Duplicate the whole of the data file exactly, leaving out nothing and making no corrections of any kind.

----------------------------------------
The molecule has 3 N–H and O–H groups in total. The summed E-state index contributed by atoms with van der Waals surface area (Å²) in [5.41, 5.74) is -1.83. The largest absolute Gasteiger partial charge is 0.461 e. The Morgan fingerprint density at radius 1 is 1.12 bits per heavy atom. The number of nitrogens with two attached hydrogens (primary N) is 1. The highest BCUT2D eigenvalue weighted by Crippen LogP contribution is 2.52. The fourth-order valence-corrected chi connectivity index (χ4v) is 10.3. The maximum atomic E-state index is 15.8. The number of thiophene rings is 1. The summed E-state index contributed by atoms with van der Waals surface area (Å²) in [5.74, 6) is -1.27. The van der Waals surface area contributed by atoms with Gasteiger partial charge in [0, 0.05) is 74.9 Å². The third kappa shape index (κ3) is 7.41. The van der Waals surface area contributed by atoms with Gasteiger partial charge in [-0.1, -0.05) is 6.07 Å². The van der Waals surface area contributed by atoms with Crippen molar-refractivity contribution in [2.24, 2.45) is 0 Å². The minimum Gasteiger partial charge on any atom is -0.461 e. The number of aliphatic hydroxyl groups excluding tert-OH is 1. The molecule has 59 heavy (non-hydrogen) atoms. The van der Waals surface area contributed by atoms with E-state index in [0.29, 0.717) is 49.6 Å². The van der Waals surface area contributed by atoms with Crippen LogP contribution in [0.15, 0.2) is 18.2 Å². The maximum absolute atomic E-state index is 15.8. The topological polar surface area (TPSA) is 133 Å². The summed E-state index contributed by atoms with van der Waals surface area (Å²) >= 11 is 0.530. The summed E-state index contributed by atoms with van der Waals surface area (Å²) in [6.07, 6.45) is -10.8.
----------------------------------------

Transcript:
The molecule has 3 N–H and O–H groups in total. The summed E-state index contributed by atoms with van der Waals surface area (Å²) in [5.41, 5.74) is -1.83. The largest absolute Gasteiger partial charge is 0.461 e. The Morgan fingerprint density at radius 1 is 1.12 bits per heavy atom. The number of nitrogens with two attached hydrogens (primary N) is 1. The highest BCUT2D eigenvalue weighted by Crippen LogP contribution is 2.52. The fourth-order valence-corrected chi connectivity index (χ4v) is 10.3. The maximum atomic E-state index is 15.8. The number of thiophene rings is 1. The summed E-state index contributed by atoms with van der Waals surface area (Å²) in [5.74, 6) is -1.27. The van der Waals surface area contributed by atoms with Gasteiger partial charge in [0, 0.05) is 74.9 Å². The third kappa shape index (κ3) is 7.41. The van der Waals surface area contributed by atoms with Gasteiger partial charge in [-0.1, -0.05) is 6.07 Å². The van der Waals surface area contributed by atoms with Crippen molar-refractivity contribution in [2.24, 2.45) is 0 Å². The minimum Gasteiger partial charge on any atom is -0.461 e. The number of aliphatic hydroxyl groups excluding tert-OH is 1. The molecule has 59 heavy (non-hydrogen) atoms. The van der Waals surface area contributed by atoms with E-state index in [0.29, 0.717) is 49.6 Å². The van der Waals surface area contributed by atoms with Crippen LogP contribution in [0.15, 0.2) is 18.2 Å². The maximum absolute atomic E-state index is 15.8. The topological polar surface area (TPSA) is 133 Å². The summed E-state index contributed by atoms with van der Waals surface area (Å²) >= 11 is 0.530. The summed E-state index contributed by atoms with van der Waals surface area (Å²) in [6.07, 6.45) is -10.8.